Residential Segregation

  • Robert Mare
  • Daniel Lichter

Leader: Daniel Lichter, Robert Mare

The Residential Segregation RG is dedicated to updating the country’s system for measuring residential segregation. This research group has three main research commitments: (a) monitoring segregation at the extremes; (b) charting the spatial distribution of the elderly poor; and (c) developing a new GPS-based infrastructure for measuring segregation. 

Segregation at the extremes: The first line of research addresses the need to better monitor segregation at the extremes, including (a) the possible rise of enclave-style segregation at the very top (the “one percent”) and (b) the yet more troubling possibility of a resurgence of extreme segregation among the very poor. In a related recession brief, Robert Sampson has shown that poor neighborhoods have become yet poorer in the downturn, raising the possibility that hyper-segregation is indeed emerging. 

Segregation of the elderly poor: In the second line of research, research group members are charting the spatial distribution of the elderly poor, given emerging concerns about their ghettoization. This line of research, which is being carried out in collaboration with the Stanford Center on Longevity, begins with a simple descriptive mapping of elderly poor that reveals the extent to which they are indeed isolated and segregated. 

Real-time measures of segregation: The third main initiative is to develop a new infrastructure for monitoring segregation. The conventional approach of carrying out separate and static measurements of residential, school, work, friendship, and marriage segregation can be replaced with a direct behavioral framework that tracks the continuous-time patterning of inter-person contact. By exploiting GPS measurements (increasingly available, even for the poor, via mobile phones), it becomes possible to track poor, middle-class, and rich people as they move through their day and attend school, go to work, carry out their shopping, and visit friends and family. This methodology will produce a real-time measure of how much segregation there is and, in particular, the extent to which the poor are growing increasingly isolated in school, home, work, and leisure.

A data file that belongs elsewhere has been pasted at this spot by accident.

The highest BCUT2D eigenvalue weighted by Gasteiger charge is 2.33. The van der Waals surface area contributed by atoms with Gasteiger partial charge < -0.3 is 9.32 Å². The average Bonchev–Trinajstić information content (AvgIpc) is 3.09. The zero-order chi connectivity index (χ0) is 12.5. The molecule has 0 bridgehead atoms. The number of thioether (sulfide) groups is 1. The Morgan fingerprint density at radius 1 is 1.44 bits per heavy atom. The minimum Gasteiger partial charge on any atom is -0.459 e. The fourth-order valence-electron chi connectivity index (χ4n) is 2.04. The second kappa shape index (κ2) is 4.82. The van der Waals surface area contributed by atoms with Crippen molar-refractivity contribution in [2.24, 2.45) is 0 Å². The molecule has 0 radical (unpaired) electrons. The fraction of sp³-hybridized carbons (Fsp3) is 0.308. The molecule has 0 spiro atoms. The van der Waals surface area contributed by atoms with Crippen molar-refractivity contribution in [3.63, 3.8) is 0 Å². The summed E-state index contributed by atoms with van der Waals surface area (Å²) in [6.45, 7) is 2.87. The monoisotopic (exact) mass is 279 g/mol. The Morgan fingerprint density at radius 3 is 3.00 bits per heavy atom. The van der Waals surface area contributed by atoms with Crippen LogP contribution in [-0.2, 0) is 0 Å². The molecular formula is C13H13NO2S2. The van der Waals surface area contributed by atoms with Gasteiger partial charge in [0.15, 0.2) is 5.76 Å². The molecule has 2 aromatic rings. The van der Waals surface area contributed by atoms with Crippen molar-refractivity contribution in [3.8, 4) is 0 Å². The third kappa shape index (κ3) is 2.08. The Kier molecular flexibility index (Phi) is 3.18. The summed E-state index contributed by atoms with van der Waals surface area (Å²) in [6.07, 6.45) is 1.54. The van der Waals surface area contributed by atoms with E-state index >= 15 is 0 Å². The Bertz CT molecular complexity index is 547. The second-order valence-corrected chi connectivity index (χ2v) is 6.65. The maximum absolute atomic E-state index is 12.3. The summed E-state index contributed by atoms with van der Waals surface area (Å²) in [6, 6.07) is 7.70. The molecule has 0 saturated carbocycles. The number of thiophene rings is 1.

Segregation - CPI Research

Title Author Media
State of the Union 2019: Occupational Segregation Kim A. Weeden

State of the Union 2019: Occupational Segregation

Author: Kim A. Weeden
Publisher: Stanford Center on Poverty and Inequality
Date: 06/2019
  • The gender segregation of occupations is less pronounced among millennials than among any other generation in recent U.S. history. 
  • By contrast, millennials are experiencing just as much racial and ethnic occupational segregation as prior generations, even though millennials are less tolerant of overt expressions of racism. 
  • Both types of occupational segregation—gender and racial-ethnic—are very consequential for wages. Among millennials, occupational segregation accounts for 28 percent of the gender wage gap and 39 to 49 percent of racial wage gaps.
Emerging Patterns of Hispanic Residential Segregation: Lessons from Rural and Small-Town America Daniel T. Lichter, Domenico Parisi, Michael C. Taquino

Emerging Patterns of Hispanic Residential Segregation: Lessons from Rural and Small-Town America

Author: Daniel T. Lichter, Domenico Parisi, Michael C. Taquino
Publisher: Rural Sociology
Date: 05/2016

The past two decades have ushered in a period of widespread spatial diffusion of Hispanics well beyond traditional metropolitan gateways. This article examines emerging patterns of racial and ethnic residential segregation in new Hispanic destinations over the 1990–2010 period, linking county, place, and block data from the 1990, 2000, and 2010 decennial censuses. Our multiscalar analyses of segregation are framed by classical models of immigrant assimilation and alternative models of place stratification. We ask whether Hispanics are integrating spatially with the native population and whether recent demographic and economic processes have eroded or perpetuated racial boundaries in nonmetropolitan areas. We show that Hispanic residential segregation from whites is often exceptionally high and declining slowly in rural counties and communities. New Hispanic destinations, on average, have higher Hispanic segregation levels than established gateway communities. The results also highlight microscale segregation patterns within rural places and in the open countryside (i.e., outside places), a result that is consistent with emerging patterns of “white flight.” Observed estimates of Hispanic-white segregation across fast-growing nonmetropolitan counties often hide substantial heterogeneity in residential segregation. Divergent patterns of rural segregation reflect local-area differences in population dynamics, economic inequality, and the county employment base (using Economic Research Service functional specialization codes). Illustrative maps of Hispanic boom counties highlight spatially uneven patterns of racial diversity. They also provide an empirical basis for our multivariate analyses, which show that divergent patterns of local-area segregation often reflect spatial variation in employment across different industrial sectors.

Residential Segregation is the Linchpin of Racial Stratification Douglas S. Massey

Residential Segregation is the Linchpin of Racial Stratification

Author: Douglas S. Massey
Publisher: City and Community
Date: 03/2016